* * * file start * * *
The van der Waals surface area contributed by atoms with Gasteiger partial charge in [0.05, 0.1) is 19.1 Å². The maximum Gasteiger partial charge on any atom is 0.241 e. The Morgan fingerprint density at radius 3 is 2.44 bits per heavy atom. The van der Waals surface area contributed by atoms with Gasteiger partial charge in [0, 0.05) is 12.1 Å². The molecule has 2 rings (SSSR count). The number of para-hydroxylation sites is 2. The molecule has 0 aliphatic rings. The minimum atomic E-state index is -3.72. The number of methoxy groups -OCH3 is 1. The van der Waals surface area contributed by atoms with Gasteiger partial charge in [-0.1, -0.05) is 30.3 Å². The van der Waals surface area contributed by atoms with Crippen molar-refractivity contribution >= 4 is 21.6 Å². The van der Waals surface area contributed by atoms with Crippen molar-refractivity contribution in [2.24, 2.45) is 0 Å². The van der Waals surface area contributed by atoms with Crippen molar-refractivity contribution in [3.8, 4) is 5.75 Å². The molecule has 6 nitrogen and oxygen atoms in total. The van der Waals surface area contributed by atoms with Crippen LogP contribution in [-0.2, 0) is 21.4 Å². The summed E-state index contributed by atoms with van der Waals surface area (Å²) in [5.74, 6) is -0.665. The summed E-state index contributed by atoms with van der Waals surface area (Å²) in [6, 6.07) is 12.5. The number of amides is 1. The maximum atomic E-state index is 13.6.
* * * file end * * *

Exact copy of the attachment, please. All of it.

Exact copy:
The van der Waals surface area contributed by atoms with Gasteiger partial charge in [0.05, 0.1) is 19.1 Å². The maximum Gasteiger partial charge on any atom is 0.241 e. The Morgan fingerprint density at radius 3 is 2.44 bits per heavy atom. The van der Waals surface area contributed by atoms with Gasteiger partial charge in [0, 0.05) is 12.1 Å². The molecule has 2 rings (SSSR count). The number of para-hydroxylation sites is 2. The molecule has 0 aliphatic rings. The minimum atomic E-state index is -3.72. The number of methoxy groups -OCH3 is 1. The van der Waals surface area contributed by atoms with Gasteiger partial charge in [-0.1, -0.05) is 30.3 Å². The van der Waals surface area contributed by atoms with Crippen molar-refractivity contribution >= 4 is 21.6 Å². The van der Waals surface area contributed by atoms with Crippen molar-refractivity contribution in [2.24, 2.45) is 0 Å². The van der Waals surface area contributed by atoms with Crippen molar-refractivity contribution in [3.8, 4) is 5.75 Å². The molecule has 6 nitrogen and oxygen atoms in total. The van der Waals surface area contributed by atoms with Crippen LogP contribution in [-0.2, 0) is 21.4 Å². The summed E-state index contributed by atoms with van der Waals surface area (Å²) in [5.74, 6) is -0.665. The summed E-state index contributed by atoms with van der Waals surface area (Å²) in [6, 6.07) is 12.5. The number of amides is 1. The maximum atomic E-state index is 13.6.